You’ve earned two major FKTs for both the Adirondack 46 High Peaks Trail and a 3-day, 2-hr, 37-min finish on Vermont’s 273 mile Long Trail (in addition to your 5-hr, 28-min, 10-sec completion of the Wild Oak Trail). Tell us about your training process.

Both of the multi-day FKTs I set have taken over a year of planning and thinking about. I really practice every single aspect of what goes into those records—even the sleeping! I feel like I’ve practiced the act of falling asleep as quickly as I can. You have to have a level of focus where you know the task at hand, and, through training, know your body. I picture myself as a gas tank, and I want to be on “empty” when I get to the finish line. Every part of the FKT, from the physical part to even the resting part, is taken into account in that gas gauge. 

Ultimately, you can’t underestimate those little aspects that go into some of the bigger records. It’s not a marathon where you can go out and do tempo workouts and really prep to know you're ready to run that distance. You never know if you’re ready to run those 100-plus-mile distances. The best thing you can do is get yourself really fit, but dialing in those little details (like sleep) is where I think the difference gets made when you’re looking at records. And that opens more doors because you realize it’s not all about physical ability.

Alyssa Godesky

Can you talk a little about the overlap between triathlon and FKTs?

When I take a step back and look at the bigger picture, it’s a no-brainer to include both triathlon and FKTs. 

I’ve found that, for me, FKTs are more intellectually challenging than racing Ironman. With Ironmans, the course is set out, and things are simple—you know you are going to get water every mile on the run! It’s a very physical challenge, especially to race fast, but it also became a no-brainer for me. Going for FKTs really became a way I could engage my brain with route-planning and logistics and figuring all of that out—in addition to the physical feat of it. That said, my Ironman training has been invaluable to building a solid base without having to put in too much pounding on my legs with only running. Having three sports to choose from as I train for really long days when I go for an FKT is a great thing too.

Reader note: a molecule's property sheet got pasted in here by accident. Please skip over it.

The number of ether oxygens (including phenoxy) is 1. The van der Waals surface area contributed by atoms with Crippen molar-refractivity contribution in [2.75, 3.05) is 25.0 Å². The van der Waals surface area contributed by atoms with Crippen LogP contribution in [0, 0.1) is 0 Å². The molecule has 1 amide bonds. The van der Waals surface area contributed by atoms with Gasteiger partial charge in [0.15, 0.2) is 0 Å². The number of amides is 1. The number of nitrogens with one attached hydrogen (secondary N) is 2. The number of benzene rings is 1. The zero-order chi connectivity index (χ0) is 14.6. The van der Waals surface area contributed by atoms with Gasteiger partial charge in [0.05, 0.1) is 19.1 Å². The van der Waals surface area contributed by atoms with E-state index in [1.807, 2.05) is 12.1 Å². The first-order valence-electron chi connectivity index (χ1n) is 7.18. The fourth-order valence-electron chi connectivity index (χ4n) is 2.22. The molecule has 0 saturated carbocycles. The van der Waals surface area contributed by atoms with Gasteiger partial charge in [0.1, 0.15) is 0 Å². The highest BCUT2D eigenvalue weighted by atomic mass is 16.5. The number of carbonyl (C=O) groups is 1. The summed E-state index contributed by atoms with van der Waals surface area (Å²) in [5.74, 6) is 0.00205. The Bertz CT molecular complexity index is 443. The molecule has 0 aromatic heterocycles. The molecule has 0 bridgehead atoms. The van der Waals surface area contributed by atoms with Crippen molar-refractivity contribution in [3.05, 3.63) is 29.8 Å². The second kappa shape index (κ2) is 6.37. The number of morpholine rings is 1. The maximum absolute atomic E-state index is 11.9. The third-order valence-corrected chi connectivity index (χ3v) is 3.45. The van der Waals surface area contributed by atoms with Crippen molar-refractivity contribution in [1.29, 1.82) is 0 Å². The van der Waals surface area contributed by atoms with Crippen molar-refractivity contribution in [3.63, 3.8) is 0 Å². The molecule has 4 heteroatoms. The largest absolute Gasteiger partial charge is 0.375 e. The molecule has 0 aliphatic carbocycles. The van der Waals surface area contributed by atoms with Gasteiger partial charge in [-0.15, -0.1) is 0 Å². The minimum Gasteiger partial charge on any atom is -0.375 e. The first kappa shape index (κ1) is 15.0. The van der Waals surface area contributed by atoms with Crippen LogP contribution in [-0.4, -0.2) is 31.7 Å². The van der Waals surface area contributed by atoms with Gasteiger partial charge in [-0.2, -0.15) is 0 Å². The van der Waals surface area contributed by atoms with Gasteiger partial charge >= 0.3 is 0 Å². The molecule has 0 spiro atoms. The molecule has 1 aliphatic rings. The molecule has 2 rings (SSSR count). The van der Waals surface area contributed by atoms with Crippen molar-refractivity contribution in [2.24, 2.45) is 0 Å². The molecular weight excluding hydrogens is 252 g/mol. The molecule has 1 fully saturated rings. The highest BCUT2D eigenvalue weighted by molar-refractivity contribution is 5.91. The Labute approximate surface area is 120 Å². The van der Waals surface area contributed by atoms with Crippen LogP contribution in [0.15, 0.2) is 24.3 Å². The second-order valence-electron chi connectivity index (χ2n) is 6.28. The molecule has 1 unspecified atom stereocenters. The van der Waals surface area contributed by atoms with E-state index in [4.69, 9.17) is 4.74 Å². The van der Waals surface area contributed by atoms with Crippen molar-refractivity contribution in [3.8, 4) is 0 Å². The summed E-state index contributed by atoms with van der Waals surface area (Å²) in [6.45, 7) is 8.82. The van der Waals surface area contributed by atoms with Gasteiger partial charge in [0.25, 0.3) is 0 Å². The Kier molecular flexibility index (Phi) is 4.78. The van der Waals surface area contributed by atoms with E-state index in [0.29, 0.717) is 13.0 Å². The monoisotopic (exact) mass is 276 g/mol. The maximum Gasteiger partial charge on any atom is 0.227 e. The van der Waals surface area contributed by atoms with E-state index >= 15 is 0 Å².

What do you hope your running legacy will be?

I hope that when people look at what I’ve done, they are able to see that my running career hasn’t been about pure talent. Some of that’s there, but it’s really about the fact that if you work really hard and put your mind to something, you can get there.

Podcasts with Alyssa:

FKTOY NA Winners 2020

Adirondack 46ers with Alyssa Godesky and Sarah Keyes

Alyssa Godesky (our 4th ever podcast!)


Read more in this series on the 2020 Female FKTOY winners:

Kaitlyn Gerbin: The trail community was the start, and the overall record is the one to beat

Mikaela Osler defeated her harshest critic to earn an FKTOY Award for the Colorado Trail

Sea Level to Summit: How Sarah Hansel earned her Nolan's 14 FKTOY Award

Kelly Halpin: The Beauty of Mental Toughness

Alyssa Godesky